Salinger’s reputation received a major body blow in the 1990s after the publication of writer Joyce Maynard’s memoir At Home in the World, detailing her nine-month relationship with Salinger in 1972 when he was 53 and she was 19. At the time, Maynard was roundly criticised for abusing the famously secretive Salinger’s privacy and attempting to profit from her association with a revered literary figure. In 2018, Maynard published an essay in The New York Times, describing her relationship with Salinger in much starker terms as abusive and sexually coercive, and accused her former critics of a sexist conspiracy to defend a sexual predator. Unsurprisingly, Maynard’s critique found a more sympathetic audience in the age of #MeToo. “At least for now, it seems Maynard has won,” Cathy Young wrote in 2019. “Largely on the strength of her account, Salinger has been posthumously relegated to the limbo of #MeToo-tainted, “problematic” cultural figures, which probably accounts for the awkward half-silence around his centenary.” In fairness to Maynard, Salinger’s reputation hasn’t suffered that much. Catcher in the Rye is still a required text in many American high schools, and sells around 250,000 copies a year – suggesting that, for better or for worse, Holden Caulfield and the Glass family will be around for a while yet.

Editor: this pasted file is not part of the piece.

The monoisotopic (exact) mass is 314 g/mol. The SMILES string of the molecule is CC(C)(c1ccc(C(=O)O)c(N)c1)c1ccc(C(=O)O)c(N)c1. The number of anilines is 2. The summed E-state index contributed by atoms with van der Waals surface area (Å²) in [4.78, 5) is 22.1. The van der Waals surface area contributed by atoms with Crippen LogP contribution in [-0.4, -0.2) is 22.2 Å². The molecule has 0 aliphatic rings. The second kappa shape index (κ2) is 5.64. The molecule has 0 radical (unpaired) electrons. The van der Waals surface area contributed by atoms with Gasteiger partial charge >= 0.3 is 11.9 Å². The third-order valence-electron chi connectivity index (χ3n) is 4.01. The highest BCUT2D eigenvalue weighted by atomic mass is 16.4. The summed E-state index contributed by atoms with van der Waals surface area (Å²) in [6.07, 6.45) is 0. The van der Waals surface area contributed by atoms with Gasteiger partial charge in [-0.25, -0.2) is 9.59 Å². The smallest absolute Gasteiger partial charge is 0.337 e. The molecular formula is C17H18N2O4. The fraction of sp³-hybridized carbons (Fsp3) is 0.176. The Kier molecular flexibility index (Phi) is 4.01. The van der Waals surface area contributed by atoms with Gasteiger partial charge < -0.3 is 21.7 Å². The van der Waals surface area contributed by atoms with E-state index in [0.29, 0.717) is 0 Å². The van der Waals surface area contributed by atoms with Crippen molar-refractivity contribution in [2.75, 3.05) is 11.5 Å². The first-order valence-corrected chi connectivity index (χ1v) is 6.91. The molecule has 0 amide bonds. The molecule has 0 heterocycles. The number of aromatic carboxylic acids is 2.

Bouquet or Brickbat: A bouquet made of Zooey’s stubbed-out cigarette butts. If the literary world is divided into those who can’t stand Franny & Zooey and those who love it, I happily claim allegiance with the latter tribe. In her excellent 2001 article “Justice to J. D. Salinger”, Janet Malcolm notes “I don’t know of any other case where literary characters have aroused such animosity, and where a writer of fiction has been so severely censured for failing to understand the offensiveness of his creations”, but adds, “In fact, Salinger understood the offensiveness of his creations perfectly well.” Franny and Zooey are characters who know they’re annoying, both of them aware that their prickliness and impatience with others keeps them from fully integrating with the world. That irritability seems to run both ways – in Buddy’s letter, which takes up the opening pages of “Zooey”, he reminds Zooey that even their radio audiences hated them: “the Glasses were a bunch of insufferable ‘superior’ little bastards that should have been drowned or gassed at birth.”